Nissan Touts New Robotics Tech for Old Parts
Nissan Motor Co. says it has developed a cost-efficient way to produce replacement parts for discontinued vehicles.
Called dual-sided dieless forming, the technique uses a pair of synchronized robotic arms (right)—one on each side of a steel sheet—to gradually shape the metal with diamond-coated tools (below). This eliminates the need for expensive stamping dies and improves surface quality consistency, according to the carmaker.
Nissan says newly developed software allows it to control the two robots with a high degree of dimensional accuracy. This enables them to form detailed convex and concave shapes that weren’t possible with single-sided forming systems, according to the carmaker.
But the robots take much longer to form a part than a traditional stamping press used for mass production. This makes the new process better suited for low-volume batch production, including parts for classic cars.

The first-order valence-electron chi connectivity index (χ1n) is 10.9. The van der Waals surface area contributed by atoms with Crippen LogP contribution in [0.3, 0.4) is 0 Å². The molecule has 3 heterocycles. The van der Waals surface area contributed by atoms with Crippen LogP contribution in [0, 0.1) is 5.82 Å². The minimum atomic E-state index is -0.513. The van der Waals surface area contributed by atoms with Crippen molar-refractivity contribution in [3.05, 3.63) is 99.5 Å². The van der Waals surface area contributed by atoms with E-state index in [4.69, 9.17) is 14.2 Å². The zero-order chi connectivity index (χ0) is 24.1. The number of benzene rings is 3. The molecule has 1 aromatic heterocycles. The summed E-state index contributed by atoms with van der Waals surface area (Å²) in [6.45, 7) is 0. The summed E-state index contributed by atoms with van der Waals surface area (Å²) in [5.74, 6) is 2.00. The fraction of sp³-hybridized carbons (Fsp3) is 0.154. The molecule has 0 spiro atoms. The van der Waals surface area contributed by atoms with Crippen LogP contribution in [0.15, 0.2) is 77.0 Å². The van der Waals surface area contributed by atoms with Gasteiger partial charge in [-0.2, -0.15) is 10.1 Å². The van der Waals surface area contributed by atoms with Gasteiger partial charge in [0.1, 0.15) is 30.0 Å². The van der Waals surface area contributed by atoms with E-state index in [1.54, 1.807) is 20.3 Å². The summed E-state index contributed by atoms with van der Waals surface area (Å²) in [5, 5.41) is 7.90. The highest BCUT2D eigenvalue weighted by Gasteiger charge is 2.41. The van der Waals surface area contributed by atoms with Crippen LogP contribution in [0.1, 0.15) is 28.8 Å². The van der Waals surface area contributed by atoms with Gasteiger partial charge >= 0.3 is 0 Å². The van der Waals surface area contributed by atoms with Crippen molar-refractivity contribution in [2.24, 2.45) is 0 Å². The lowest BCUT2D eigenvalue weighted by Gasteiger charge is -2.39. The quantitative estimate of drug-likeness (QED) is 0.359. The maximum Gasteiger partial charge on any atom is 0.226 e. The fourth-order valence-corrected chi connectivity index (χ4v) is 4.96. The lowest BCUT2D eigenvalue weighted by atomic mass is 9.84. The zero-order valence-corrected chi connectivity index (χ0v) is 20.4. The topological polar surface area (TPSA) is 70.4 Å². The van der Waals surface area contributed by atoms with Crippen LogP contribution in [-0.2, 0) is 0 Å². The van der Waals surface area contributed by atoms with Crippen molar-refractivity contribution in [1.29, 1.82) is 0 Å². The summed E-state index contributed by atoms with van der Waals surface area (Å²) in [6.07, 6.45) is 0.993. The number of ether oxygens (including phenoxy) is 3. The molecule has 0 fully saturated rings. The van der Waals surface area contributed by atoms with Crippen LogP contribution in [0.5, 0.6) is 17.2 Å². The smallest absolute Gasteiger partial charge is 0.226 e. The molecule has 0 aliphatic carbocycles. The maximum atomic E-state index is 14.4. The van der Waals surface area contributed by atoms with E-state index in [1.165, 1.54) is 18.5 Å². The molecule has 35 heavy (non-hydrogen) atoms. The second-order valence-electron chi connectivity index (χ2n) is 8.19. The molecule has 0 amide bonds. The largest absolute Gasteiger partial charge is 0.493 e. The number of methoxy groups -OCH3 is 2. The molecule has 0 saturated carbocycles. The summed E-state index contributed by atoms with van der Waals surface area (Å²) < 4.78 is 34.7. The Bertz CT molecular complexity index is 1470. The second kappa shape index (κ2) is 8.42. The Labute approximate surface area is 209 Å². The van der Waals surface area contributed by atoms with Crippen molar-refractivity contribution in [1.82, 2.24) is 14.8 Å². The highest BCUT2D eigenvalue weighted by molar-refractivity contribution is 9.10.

Watch a video about the technology HERE.
A new generation of programmable logic controllers (PLCs) yields a new acronym: PAC (programmable automation controller). There’s a lot more control power today.
This is the Case IH 8000 Series Austoft sugar cane harvester: According to CNH Industrial, which owns Case, in Brazil, where equipment like this is used, sugar cane harvesting, which had once been a labor-intensive process (as had been the production of cars and components), workers had been able to cut cane at a rate of up to 500 kg per hour.